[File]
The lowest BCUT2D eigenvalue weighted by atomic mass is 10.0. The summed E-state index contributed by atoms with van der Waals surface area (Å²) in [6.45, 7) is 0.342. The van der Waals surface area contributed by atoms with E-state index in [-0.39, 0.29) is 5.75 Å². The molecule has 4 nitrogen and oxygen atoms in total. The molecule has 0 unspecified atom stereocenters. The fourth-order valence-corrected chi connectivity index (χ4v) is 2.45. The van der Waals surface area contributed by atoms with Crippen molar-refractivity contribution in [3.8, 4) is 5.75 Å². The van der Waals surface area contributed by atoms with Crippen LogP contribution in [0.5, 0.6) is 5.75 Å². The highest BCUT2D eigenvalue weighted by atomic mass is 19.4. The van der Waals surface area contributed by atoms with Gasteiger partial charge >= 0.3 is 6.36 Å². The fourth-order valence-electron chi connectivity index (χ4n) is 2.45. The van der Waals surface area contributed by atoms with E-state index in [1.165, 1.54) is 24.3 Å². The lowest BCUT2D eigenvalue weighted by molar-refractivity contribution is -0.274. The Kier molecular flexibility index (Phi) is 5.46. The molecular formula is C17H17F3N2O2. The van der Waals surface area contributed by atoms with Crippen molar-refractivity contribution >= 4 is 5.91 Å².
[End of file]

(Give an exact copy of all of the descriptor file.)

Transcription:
The lowest BCUT2D eigenvalue weighted by atomic mass is 10.0. The summed E-state index contributed by atoms with van der Waals surface area (Å²) in [6.45, 7) is 0.342. The van der Waals surface area contributed by atoms with E-state index in [-0.39, 0.29) is 5.75 Å². The molecule has 4 nitrogen and oxygen atoms in total. The molecule has 0 unspecified atom stereocenters. The fourth-order valence-corrected chi connectivity index (χ4v) is 2.45. The van der Waals surface area contributed by atoms with Crippen molar-refractivity contribution in [3.8, 4) is 5.75 Å². The van der Waals surface area contributed by atoms with Crippen LogP contribution in [0.5, 0.6) is 5.75 Å². The highest BCUT2D eigenvalue weighted by atomic mass is 19.4. The van der Waals surface area contributed by atoms with Gasteiger partial charge >= 0.3 is 6.36 Å². The fourth-order valence-electron chi connectivity index (χ4n) is 2.45. The van der Waals surface area contributed by atoms with E-state index in [1.165, 1.54) is 24.3 Å². The lowest BCUT2D eigenvalue weighted by molar-refractivity contribution is -0.274. The Kier molecular flexibility index (Phi) is 5.46. The molecular formula is C17H17F3N2O2. The van der Waals surface area contributed by atoms with Crippen molar-refractivity contribution >= 4 is 5.91 Å².